However, each plan includes or lacks some capabilities. For example, the Standard plan is 50X faster than Apache Spark but doesn’t include Databricks SQL Workspace and Databricks SQL Optimization, whereas the other two plans do.
Databricks’ Serverless Compute service will run on Databricks’ AWS account, so you won’t have to pay Databricks and AWS separately.
Now, if you want to simplify that calculation, Databricks offers a calculator with filters to make it easier:
Then, with CloudZero Advisor, you can also get recommendations on AWS services such as EC2, S3, and ElastiCache based on factors like pricing, performance, and instance configuration to optimize your CSP costs. Here’s an idea of what to expect:
Discover the best AWS tools based on pricing, AWS services, regions, instance types, sizes, and more using CloudZero Advisor.
2. Databricks pricing on Azure
The Databricks pricing on Azure offers two plans (Standard and Premium) and supports nine types of Databricks compute workloads:
On top of the payment for Azure virtual machine usage, Azure Databricks will also charge for managed storage, disks, and blobs.
Nonetheless, Azure offers discounts of up to 33% and 37% off the on-demand DBU rate per hour when you commit to a certain level of usage for one and three years, respectively. If you want the biggest discounts, you can also use spot instances.
Here’s an example of prices if you used Azure’s DV3 series instances:
Microsoft Azure Databricks pricing for General Purpose – DV3 Series instances
3. Databricks pricing on Google Cloud
Databricks on Google Cloud also offers on-demand billing, similar to AWS and Azure, without upfront costs or contracts. You’ll get two plans (Standard and Premium) and seven compute types to work with:
Databricks on Google Cloud pricing
Here’s a more detailed example, with various pricing factors considered:
Pricing for Databricks on Google Cloud
How Much Does Databricks Cost Really?
Below are a few key takeaways to keep in mind:
- Databricks bills in Databricks Units (DBUs), which is processing power per hour, charged per second of usage.
- Compute and storage capacity influence your Total Cost of Ownership when using Databricks.
- Your Cloud Service Provider charges you directly for storing your data in cloud object storage (such as Amazon S3 or Azure DLS).
- There are two components to compute costs: First, you pay your CSP directly for the underlying compute infrastructure (such as Amazon EC2 or Azure VMs). After that, you pay for DBU usage as long as your Databricks compute cluster is running.
Accurately Collect, Understand, And Optimize Your Databricks Costs With CloudZero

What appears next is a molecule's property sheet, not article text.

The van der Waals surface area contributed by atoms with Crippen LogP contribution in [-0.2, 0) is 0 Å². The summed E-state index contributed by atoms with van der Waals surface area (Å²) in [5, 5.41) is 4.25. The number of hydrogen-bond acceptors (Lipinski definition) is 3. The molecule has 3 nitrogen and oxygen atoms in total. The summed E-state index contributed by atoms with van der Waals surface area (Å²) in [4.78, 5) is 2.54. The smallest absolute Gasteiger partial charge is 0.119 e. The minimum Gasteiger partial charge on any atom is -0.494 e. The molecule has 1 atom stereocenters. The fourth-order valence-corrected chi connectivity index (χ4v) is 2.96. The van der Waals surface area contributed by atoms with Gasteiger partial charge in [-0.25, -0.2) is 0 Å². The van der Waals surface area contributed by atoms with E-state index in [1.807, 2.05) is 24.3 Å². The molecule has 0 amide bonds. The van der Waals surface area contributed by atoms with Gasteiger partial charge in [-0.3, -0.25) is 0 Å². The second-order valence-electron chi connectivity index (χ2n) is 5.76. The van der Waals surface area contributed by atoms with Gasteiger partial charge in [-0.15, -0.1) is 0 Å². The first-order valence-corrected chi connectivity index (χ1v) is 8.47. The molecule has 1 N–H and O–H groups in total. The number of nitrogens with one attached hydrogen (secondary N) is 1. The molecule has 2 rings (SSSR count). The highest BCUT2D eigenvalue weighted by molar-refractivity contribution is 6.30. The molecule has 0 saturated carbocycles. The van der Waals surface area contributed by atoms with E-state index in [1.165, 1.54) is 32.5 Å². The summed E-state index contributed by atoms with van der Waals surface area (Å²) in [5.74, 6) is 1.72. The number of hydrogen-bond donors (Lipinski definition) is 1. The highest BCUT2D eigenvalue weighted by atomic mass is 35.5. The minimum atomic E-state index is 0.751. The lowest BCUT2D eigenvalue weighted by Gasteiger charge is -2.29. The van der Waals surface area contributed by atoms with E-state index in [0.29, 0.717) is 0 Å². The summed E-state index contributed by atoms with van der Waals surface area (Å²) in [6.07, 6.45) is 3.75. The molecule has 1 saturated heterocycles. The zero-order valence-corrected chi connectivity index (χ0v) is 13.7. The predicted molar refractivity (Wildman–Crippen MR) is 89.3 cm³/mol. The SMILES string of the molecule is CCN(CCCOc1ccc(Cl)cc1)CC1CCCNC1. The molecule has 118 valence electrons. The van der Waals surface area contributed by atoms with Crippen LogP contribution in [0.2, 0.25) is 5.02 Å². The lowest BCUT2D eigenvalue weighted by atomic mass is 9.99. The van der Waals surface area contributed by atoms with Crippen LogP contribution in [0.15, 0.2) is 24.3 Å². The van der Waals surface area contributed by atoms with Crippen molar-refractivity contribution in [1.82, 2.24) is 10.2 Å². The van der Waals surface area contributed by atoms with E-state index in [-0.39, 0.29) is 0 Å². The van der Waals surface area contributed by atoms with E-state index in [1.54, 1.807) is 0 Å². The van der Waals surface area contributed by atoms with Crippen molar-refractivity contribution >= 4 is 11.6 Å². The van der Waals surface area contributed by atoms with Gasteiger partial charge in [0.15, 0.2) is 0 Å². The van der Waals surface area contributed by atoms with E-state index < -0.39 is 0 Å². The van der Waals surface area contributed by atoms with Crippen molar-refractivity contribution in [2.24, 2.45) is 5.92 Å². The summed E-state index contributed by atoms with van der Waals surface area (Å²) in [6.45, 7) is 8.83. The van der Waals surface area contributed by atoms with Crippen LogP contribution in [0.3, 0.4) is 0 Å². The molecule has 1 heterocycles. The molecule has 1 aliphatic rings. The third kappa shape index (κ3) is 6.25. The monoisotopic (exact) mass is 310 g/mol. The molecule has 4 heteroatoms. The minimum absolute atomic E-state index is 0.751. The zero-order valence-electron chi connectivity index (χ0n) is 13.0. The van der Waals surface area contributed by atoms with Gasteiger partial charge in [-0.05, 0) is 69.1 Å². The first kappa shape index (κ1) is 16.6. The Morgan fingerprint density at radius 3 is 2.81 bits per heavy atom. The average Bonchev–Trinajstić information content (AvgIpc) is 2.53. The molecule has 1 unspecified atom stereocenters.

Databricks integrates data lake and data warehouse capabilities for modern data professionals. The tool is particularly useful for training and analyzing AI and machine learning models.
Even so, many people feel that Databricks’ pricing is a bit high. To reduce your costs, you can:
- Start and stop jobs with Databricks Auto-termination to reduce waste, hence your Databricks TCO.
- Take advantage of committed-usage discounts and Spot instance capacity — if you already know how much compute and storage resources you will need.
However, if you aren’t sure how much capacity you’ll need, you can use a tool that’s robust enough to aggregate, collect, normalize, analyze, and present your Databricks costs in a way that’s valuable to you.
Once you’ve tracked the costs insights for a while, you’ll have enough accurate, granular intelligence to decide.
You can achieve all of this and more with CloudZero.
CloudZero AnyCost aggregates, enriches, visualizes, analyzes, and presents your Databricks costs across AWS, Azure, Kubernetes, and GCP. The future is multi-cloud, and CloudZero allows you to get a holistic view of all your costs, including Databricks, MongoDB, New Relic, and Snowflake costs.
With CloudZero AnyCost, you can zoom in on your costs and view costs by customer, product, feature, team, project, environment, service, and more.
Real-time anomaly detection sends you smart alerts to a specific team or individual via Slack, email, or text so they can prevent overspending.
Databricks Pricing FAQs
We’ve answered some of the most common questions about Databricks pricing below:
What is the Databricks pricing model?
It’s pay-as-you-go. There are no contracts or upfront payments required. You can use this on-demand rate (as needed) if you’re not sure how many resources you’ll require to complete a particular task. Committed usage offers discounts if you know how much you’ll use.
How is Databricks billed?
Databricks charges you based on the amount of Databricks Units (DBUs) you consume per hour.
Does Databricks have a free plan?
Yes. It offers a 14-day free trial after which you’ll be automatically billed at the on-demand rate if you don’t cancel.
Is Snowflake more expensive than Databricks?
It can be tough to compare Snowflake vs Databricks pricing because both offer unique data cloud services, which have different pricing considerations.
Is Databricks an alternative to Snowflake?
Many organizations use Databricks (data science, analytics, and modeling for AI and ML) and Snowflake (Data analytics and Business Intelligence) together.